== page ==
A bill to require all counties to report the number of child marriages to the state on a quarterly basis was passed unanimously by the Assembly Appropriations Committee on Tuesday. Assembly Bill 1286 was also passed unanimously in April by the Assembly Health Committee.
Authored by Assemblywoman Cottie Petrie-Norris (D-Laguna Beach), AB 1286 would have the State Registrar collect all child marriage data each quarter from the counties and report it each quarter, as well as give a document to the legislature on the figures each year. AB 1286 had only originally required counties to send in data twice a year, but this was amended last month due to a push for more reporting on the matter.
Assemblywoman Petrie-Norris wrote the bill with the intent on providing more accurate data on child marriages in California with an ultimate goal of ending all child marriages in California. She says that having no minimum age to marry is a major problem, and can be backed up by having accurate data on the extent of it in the state.
“California is one of only 13 states that does not have a minimum age requirement for marriage,” said Assemblywoman Petrie-Norris on Wednesday. “Previous legislative efforts to end child marriage in California have fallen flat, in part because opponents assert that this is not a real problem. This data will help substantiate what we know to be true – child marriage is a persistent and pervasive problem in California.”
Currently, while the age to marry without parental permission in California is 18, there is no minimum age to marry in the state if parental permission is given and the court approves the marriage. While many child marriages in California only occur in cases of allowing pregnant minors to marry, it also covers other cases such as arranged marriages. As of 2021, California is only 1 of 13 states that continues to have no minimum marriage age.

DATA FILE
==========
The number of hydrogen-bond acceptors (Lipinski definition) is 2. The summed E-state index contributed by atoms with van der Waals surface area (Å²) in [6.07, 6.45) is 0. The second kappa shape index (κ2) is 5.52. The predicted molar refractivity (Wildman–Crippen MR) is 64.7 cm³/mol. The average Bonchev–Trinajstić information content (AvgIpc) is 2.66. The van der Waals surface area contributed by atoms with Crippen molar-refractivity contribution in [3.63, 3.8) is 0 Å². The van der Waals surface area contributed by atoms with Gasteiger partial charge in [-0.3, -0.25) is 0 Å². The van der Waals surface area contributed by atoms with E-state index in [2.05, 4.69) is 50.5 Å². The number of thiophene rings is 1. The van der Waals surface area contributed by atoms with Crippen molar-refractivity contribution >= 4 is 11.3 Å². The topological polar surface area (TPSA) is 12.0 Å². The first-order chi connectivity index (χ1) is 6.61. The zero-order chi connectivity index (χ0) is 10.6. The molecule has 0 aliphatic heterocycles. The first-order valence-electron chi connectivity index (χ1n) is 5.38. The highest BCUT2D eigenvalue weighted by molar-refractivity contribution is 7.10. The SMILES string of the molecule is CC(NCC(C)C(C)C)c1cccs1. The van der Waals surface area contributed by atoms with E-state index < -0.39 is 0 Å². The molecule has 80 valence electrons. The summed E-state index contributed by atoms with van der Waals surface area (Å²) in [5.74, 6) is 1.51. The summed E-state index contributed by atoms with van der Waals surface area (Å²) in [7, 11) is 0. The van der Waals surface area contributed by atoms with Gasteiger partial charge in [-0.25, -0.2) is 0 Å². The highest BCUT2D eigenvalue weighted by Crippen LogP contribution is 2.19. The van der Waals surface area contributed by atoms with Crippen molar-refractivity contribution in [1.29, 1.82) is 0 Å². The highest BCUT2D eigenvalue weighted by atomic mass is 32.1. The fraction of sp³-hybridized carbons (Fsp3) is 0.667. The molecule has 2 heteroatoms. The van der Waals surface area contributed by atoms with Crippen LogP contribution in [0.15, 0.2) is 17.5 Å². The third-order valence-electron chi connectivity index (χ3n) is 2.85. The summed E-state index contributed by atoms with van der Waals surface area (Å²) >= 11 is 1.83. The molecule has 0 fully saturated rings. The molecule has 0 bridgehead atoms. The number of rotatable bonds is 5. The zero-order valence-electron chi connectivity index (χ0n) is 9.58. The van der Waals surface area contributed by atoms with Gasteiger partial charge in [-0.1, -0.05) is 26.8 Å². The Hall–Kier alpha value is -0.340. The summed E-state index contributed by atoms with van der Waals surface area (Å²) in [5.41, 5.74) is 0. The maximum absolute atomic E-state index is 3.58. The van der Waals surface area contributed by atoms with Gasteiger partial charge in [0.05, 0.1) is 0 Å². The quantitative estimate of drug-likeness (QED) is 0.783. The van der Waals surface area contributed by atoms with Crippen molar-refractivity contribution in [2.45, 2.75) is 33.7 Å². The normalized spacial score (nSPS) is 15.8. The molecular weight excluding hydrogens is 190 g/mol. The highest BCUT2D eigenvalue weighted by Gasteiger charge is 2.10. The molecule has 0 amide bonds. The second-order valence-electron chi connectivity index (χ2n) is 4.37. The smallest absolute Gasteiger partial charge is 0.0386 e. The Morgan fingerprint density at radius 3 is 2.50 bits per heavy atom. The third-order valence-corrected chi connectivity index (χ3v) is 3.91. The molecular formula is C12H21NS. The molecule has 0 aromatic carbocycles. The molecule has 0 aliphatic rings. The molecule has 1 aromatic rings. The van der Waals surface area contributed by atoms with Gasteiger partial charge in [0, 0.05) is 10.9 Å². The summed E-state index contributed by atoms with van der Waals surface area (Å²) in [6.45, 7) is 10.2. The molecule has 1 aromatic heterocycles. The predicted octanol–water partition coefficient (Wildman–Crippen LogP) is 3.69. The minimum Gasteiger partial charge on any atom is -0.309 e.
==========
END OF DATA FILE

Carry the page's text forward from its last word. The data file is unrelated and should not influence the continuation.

While the Census Bureau estimates show that at least 13,000 child marriages have occurred in California since 2015, the state currently doesn’t provide data to provide an accurate figure. Similarly, the Pew Research Center has found that California has roughly the sixth-highest total of child marriages in the country, but has no state data to provide a more accurate figure.
Bipartisan support for AB 1286
Nonprofit organizations and the U.S. Census Bureau estimate that at least 13,000 child marriages have occurred in California over a five-year span. The Pew Research Center estimates that California has the sixth-highest number of child marriages in the country. However, California counties and state agencies have failed to provide accurate counts due to weak data collection requirements.
“Based on what we know and what we can estimate, the number of under-18 weddings in California is all but certainly higher that what the Census Bureau thinks,” explained “Fletcher,” a Southern California private detective who specializes in investigating spouses before marriage. “I can’t name names, but I’ve been hired several times to find information on the fiancée before the wedding, and many times I had to follow them to schools they attended. I don’t mean colleges either. I once even trailed someone in what turned out to be a driver’s ed. car.”
“This is definitely more of a problem than people think. From what I’ve seen, many under-18 weddings have excited parents, but less than enthused kids. But we should also know how many the court rejects too, because we need to see if they are doing their job in weeding out marriages where one or both of the kids about to marry doesn’t want to and is only doing it because of the parents. Most I’ve covered did have an accidental pregnancy causing an early marriage, but some seem almost like the kids are doing it because they have to.”
“We need accurate data at the very least.”
Currently there is no opposition to AB 1286, as evidenced by previous unanimous committee votes and statements on the bill by Democratic and Republican lawmakers.
AB 1286 is due for an Assembly vote later this month.
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